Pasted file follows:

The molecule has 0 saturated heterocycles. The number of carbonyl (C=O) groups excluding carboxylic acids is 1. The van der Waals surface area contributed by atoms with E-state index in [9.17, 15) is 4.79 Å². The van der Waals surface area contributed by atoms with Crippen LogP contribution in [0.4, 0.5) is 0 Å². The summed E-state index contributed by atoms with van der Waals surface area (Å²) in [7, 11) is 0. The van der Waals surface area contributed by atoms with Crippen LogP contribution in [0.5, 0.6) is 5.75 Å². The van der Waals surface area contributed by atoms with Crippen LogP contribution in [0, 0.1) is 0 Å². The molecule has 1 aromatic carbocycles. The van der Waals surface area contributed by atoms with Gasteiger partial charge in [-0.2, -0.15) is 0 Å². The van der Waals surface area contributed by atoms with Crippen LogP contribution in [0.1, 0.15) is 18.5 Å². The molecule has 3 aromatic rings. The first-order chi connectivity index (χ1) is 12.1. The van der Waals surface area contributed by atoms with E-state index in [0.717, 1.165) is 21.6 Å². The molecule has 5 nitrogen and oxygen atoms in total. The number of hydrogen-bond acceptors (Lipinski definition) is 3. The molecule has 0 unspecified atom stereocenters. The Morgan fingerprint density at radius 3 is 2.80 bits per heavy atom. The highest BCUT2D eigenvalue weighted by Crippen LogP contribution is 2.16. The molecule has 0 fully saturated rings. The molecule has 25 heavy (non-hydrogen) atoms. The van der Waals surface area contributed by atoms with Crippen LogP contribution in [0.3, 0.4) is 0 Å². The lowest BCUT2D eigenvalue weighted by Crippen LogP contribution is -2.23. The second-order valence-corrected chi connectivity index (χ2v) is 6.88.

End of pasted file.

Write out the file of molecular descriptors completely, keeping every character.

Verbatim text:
The molecule has 0 saturated heterocycles. The number of carbonyl (C=O) groups excluding carboxylic acids is 1. The van der Waals surface area contributed by atoms with E-state index in [9.17, 15) is 4.79 Å². The van der Waals surface area contributed by atoms with Crippen LogP contribution in [0.4, 0.5) is 0 Å². The summed E-state index contributed by atoms with van der Waals surface area (Å²) in [7, 11) is 0. The van der Waals surface area contributed by atoms with Crippen LogP contribution in [0.5, 0.6) is 5.75 Å². The van der Waals surface area contributed by atoms with Crippen LogP contribution in [0, 0.1) is 0 Å². The molecule has 1 aromatic carbocycles. The van der Waals surface area contributed by atoms with Gasteiger partial charge in [-0.2, -0.15) is 0 Å². The van der Waals surface area contributed by atoms with Crippen LogP contribution in [0.1, 0.15) is 18.5 Å². The molecule has 3 aromatic rings. The first-order chi connectivity index (χ1) is 12.1. The van der Waals surface area contributed by atoms with E-state index in [0.717, 1.165) is 21.6 Å². The molecule has 5 nitrogen and oxygen atoms in total. The number of hydrogen-bond acceptors (Lipinski definition) is 3. The molecule has 0 unspecified atom stereocenters. The Morgan fingerprint density at radius 3 is 2.80 bits per heavy atom. The highest BCUT2D eigenvalue weighted by Crippen LogP contribution is 2.16. The molecule has 0 fully saturated rings. The molecule has 25 heavy (non-hydrogen) atoms. The van der Waals surface area contributed by atoms with Crippen LogP contribution in [0.3, 0.4) is 0 Å². The lowest BCUT2D eigenvalue weighted by Crippen LogP contribution is -2.23. The second-order valence-corrected chi connectivity index (χ2v) is 6.88.